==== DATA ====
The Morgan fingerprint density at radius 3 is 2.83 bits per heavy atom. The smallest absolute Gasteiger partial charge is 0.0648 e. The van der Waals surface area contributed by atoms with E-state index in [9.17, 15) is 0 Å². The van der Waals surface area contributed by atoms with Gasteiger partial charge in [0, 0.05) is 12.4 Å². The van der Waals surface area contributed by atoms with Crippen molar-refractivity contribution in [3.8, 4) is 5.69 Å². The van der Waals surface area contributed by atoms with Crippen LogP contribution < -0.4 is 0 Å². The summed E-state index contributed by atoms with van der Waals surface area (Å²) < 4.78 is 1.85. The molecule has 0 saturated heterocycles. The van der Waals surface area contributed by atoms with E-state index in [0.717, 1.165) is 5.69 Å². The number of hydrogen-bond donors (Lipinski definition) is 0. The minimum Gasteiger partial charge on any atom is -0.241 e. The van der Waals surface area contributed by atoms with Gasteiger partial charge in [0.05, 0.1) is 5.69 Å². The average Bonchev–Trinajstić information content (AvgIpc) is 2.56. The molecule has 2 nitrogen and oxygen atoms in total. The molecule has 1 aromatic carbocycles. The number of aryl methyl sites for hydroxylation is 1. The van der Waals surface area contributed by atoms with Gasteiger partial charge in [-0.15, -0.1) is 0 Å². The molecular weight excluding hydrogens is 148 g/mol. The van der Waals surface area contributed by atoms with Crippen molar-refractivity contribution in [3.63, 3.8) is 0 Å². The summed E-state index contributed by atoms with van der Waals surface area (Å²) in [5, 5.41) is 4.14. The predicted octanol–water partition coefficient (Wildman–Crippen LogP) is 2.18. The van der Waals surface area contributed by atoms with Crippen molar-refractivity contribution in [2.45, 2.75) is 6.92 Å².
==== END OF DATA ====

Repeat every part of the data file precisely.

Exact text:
The Morgan fingerprint density at radius 3 is 2.83 bits per heavy atom. The smallest absolute Gasteiger partial charge is 0.0648 e. The van der Waals surface area contributed by atoms with E-state index in [9.17, 15) is 0 Å². The van der Waals surface area contributed by atoms with Gasteiger partial charge in [0, 0.05) is 12.4 Å². The van der Waals surface area contributed by atoms with Crippen molar-refractivity contribution in [3.8, 4) is 5.69 Å². The van der Waals surface area contributed by atoms with Crippen LogP contribution < -0.4 is 0 Å². The summed E-state index contributed by atoms with van der Waals surface area (Å²) < 4.78 is 1.85. The molecule has 0 saturated heterocycles. The van der Waals surface area contributed by atoms with E-state index in [0.717, 1.165) is 5.69 Å². The number of hydrogen-bond donors (Lipinski definition) is 0. The minimum Gasteiger partial charge on any atom is -0.241 e. The van der Waals surface area contributed by atoms with Gasteiger partial charge in [0.05, 0.1) is 5.69 Å². The average Bonchev–Trinajstić information content (AvgIpc) is 2.56. The molecule has 2 nitrogen and oxygen atoms in total. The molecule has 1 aromatic carbocycles. The number of aryl methyl sites for hydroxylation is 1. The van der Waals surface area contributed by atoms with Gasteiger partial charge in [-0.15, -0.1) is 0 Å². The molecular weight excluding hydrogens is 148 g/mol. The van der Waals surface area contributed by atoms with Crippen molar-refractivity contribution in [3.63, 3.8) is 0 Å². The summed E-state index contributed by atoms with van der Waals surface area (Å²) in [5, 5.41) is 4.14. The predicted octanol–water partition coefficient (Wildman–Crippen LogP) is 2.18. The van der Waals surface area contributed by atoms with Crippen molar-refractivity contribution in [2.45, 2.75) is 6.92 Å².